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What does craving cigarettes feel like?

Cigarette cravings can be an extremely uncomfortable and intense experience for smokers and ex-smokers. A craving for a cigarette is both a physical and psychological desire to smoke. Understanding what cigarette cravings feel like can help smokers identify triggers and cope with the feelings more effectively.

Physical sensations

Cigarette cravings produce a variety of physical sensations in the body. Common physical symptoms of a cigarette craving include:

  • A tight feeling in the chest
  • Increased heart rate
  • Sweating or clamminess
  • Headaches
  • Stomach pain or nausea
  • Restlessness or fidgeting
  • Shakiness
  • Tightness in the shoulders or neck

These physical sensations are caused by nicotine withdrawal. When a regular smoker goes too long without smoking a cigarette, their body begins to miss the nicotine it’s used to. This causes uncomfortable physical symptoms that create an intense urge to smoke.

Psychological feelings

In addition to physical feelings, cigarette cravings also produce a variety of psychological sensations including:

  • Strong focus on cigarettes
  • Feeling driven or compelled to smoke
  • Powerful urge to put a cigarette to your mouth
  • Feeling like you “need” a cigarette
  • Feeling impatient, irritated, or angry
  • Trouble concentrating on anything else
  • Feeling anxious, nervous, or restless
  • Feeling deprived or like something is missing

These psychological feelings are caused by both nicotine withdrawal and the habitual nature of smoking. Smoking becomes linked in the brain with certain activities, emotions, or times of day. When those triggers occur, the brain begins to crave the cigarette it associates with them.

Cravings timeline

Cigarette cravings tend to follow a predictable timeline. A craving begins within hours after the last cigarette. It peaks in intensity between 24-72 hours after quitting. Some common timeframes for cigarette cravings include:

  • 20-30 minutes after the last cigarette – Mild psychological craving begins
  • 1-2 hours after the last cigarette – Physical withdrawal symptoms emerge
  • 24 hours after the last cigarette – Cravings and withdrawal symptoms peak
  • 48-72 hours after the last cigarette – Cravings may continue to intensify
  • 3-5 days after the last cigarette – Acute physical withdrawal largely subsides but psychological urges may remain

However, cravings can still persist weeks, months, or even years after quitting smoking. Certain triggers can bring on intense urges even after long periods of abstinence.

Most Common Triggers

Cigarette cravings can be set off by many different triggers. Being aware of common triggers can help smokers better manage cravings when they occur. Some of the most frequent triggers include:

  • Finished meals – Many smokers light up after eating
  • Drinking coffee or alcohol – Caffeine and alcohol are linked with smoking
  • Being around other smokers – Seeing or smelling smoke can trigger urges
  • Stressful situations – Smoking is a perceived stress reliever
  • Boredom – Lighting up occupies idle hands and mind
  • Talking on the phone – A strong smoking association for many
  • Driving – Linked to long or short drives for many smokers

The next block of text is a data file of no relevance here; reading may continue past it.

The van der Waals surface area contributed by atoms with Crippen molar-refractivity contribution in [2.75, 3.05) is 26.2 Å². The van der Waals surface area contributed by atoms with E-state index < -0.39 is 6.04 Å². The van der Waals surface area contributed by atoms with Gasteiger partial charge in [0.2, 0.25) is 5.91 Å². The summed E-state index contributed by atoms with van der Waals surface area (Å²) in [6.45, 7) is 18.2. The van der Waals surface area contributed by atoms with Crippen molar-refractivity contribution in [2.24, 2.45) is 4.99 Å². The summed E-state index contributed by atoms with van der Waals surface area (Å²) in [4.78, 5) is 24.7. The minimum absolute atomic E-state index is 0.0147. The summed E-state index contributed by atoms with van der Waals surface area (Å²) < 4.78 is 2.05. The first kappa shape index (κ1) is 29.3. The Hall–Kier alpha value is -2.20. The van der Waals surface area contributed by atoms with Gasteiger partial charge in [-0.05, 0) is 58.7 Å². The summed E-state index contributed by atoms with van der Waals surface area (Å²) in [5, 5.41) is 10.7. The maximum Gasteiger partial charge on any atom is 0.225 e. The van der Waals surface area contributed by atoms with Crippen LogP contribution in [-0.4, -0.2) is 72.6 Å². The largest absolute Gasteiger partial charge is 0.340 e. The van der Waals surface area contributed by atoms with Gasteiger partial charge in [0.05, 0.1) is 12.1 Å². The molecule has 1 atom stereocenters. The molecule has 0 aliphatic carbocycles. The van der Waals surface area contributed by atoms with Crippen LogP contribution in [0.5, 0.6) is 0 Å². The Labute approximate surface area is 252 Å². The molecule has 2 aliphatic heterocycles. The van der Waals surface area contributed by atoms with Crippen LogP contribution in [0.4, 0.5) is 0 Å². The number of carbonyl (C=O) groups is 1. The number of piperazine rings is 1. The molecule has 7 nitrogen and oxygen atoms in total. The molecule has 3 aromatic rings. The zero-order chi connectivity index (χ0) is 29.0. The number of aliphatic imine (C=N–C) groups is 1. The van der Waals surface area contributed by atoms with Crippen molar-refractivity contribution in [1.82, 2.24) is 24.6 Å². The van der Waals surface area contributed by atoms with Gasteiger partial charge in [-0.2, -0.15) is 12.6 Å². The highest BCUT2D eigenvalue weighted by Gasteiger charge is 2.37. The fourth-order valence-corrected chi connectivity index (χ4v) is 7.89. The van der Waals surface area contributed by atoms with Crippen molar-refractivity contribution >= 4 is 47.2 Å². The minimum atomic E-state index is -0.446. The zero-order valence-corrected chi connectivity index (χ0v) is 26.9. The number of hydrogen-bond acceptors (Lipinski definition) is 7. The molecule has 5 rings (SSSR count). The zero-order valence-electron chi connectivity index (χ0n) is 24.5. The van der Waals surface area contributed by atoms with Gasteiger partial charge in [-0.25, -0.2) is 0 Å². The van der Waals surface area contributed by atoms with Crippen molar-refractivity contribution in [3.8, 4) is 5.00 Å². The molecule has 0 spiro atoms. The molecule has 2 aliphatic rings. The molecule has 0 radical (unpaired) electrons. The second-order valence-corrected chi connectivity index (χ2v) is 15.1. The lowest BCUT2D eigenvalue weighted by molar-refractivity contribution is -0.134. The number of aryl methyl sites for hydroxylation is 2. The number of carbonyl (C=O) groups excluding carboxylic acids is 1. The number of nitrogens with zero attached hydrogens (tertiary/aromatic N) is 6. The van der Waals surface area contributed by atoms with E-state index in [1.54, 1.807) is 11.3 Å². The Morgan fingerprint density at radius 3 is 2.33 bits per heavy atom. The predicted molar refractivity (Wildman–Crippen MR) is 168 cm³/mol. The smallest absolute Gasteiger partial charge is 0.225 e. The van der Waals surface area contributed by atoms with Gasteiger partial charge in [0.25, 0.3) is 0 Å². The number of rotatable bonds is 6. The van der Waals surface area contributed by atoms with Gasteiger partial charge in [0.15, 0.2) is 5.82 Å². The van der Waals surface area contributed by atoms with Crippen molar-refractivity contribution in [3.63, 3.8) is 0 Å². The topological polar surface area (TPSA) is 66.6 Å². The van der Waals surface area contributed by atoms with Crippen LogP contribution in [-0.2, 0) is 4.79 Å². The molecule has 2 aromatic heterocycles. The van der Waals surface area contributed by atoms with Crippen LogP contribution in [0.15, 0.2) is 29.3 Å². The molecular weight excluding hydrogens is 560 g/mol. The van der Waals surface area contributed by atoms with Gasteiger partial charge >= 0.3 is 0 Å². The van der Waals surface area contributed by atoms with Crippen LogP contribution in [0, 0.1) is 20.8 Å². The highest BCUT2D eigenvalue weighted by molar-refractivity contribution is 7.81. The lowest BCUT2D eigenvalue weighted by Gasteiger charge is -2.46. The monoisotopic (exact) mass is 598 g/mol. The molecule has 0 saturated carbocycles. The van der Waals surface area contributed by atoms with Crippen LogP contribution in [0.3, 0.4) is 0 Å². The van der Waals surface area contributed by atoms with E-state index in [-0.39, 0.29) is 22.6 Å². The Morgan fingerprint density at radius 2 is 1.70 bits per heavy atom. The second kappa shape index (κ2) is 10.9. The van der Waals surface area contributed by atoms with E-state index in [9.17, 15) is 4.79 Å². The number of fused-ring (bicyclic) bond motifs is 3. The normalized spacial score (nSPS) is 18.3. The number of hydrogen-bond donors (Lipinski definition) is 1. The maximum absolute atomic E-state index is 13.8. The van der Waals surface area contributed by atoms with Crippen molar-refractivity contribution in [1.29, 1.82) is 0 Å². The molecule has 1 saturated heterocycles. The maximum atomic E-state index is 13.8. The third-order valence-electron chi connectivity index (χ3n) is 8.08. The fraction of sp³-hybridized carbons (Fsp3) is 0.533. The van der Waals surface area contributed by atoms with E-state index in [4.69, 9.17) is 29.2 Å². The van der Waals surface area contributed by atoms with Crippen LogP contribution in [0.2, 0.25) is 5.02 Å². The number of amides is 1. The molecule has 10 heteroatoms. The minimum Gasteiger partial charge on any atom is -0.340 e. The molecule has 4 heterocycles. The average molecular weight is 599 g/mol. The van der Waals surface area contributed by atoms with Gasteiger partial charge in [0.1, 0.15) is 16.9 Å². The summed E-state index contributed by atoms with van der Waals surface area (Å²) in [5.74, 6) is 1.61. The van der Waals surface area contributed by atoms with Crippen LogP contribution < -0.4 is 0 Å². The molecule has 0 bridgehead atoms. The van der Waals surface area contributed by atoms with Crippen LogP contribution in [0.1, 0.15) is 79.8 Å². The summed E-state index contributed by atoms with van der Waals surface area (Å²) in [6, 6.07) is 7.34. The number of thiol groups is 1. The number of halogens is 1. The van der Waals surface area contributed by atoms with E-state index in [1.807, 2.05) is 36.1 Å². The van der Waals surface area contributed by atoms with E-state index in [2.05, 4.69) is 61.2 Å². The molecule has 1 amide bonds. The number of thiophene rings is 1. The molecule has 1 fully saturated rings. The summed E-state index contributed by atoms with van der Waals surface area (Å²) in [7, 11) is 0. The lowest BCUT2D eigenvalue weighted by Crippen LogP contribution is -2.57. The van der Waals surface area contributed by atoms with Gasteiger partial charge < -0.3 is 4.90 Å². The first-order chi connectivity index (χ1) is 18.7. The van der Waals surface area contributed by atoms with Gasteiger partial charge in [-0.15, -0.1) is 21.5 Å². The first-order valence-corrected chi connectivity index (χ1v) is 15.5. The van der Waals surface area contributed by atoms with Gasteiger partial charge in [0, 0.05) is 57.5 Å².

Being prepared when common triggers arise can help smokers avoid giving in to cravings in tempting situations.

Coping Strategies

Cigarette cravings can be extremely difficult to resist. But there are strategies and techniques smokers can use to cope with cravings and urges when they occur:

  • Delay lighting up – The peak urge often passes within 3-5 minutes
  • Distract yourself – Find an activity to busy your hands and mind
  • Go for a walk – Physical activity can help relieve tension
  • Drink water – Dehydration can mimic cravings
  • Breathe deeply – Relaxation techniques can help calm urges
  • Chew gum – Oral substitutes help manage hand-to-mouth cravings
  • Talk to someone – Social support can help you get through a craving
  • Remind yourself why you quit – Refocus on your motivations and goals

Having some coping strategies ready and practicing them ahead of time can build confidence for resisting those cigarette cravings when they strike.

When cravings won’t stop

Most cigarette cravings pass within a few minutes. But occasionally cravings can last longer or feel completely uncontrollable. If urges become so overpowering they threaten your ability to stay quit, try some emergency options:

  • Call a support hotline for coping assistance
  • Talk to your doctor about cessation medication options
  • Avoid places you frequently smoked
  • Switch up your routine to break habit triggers
  • Look into hypnotherapy or acupuncture to curb urges

Don’t be afraid to get outside help when cravings feel too powerful to manage. Counseling, therapy, medication, or other support can make all the difference in resisting those strong desires to smoke.


Cigarette cravings produce an array of uncomfortable physical and psychological sensations driven by nicotine addiction and ingrained smoking habits. Being prepared for cravings before they happen and having coping strategies ready can help smokers manage these temporary but intense urges without relapsing. While difficult, resisting cravings gets easier with practice over time. Understanding what cigarette cravings feel like is the first step to gaining control over them.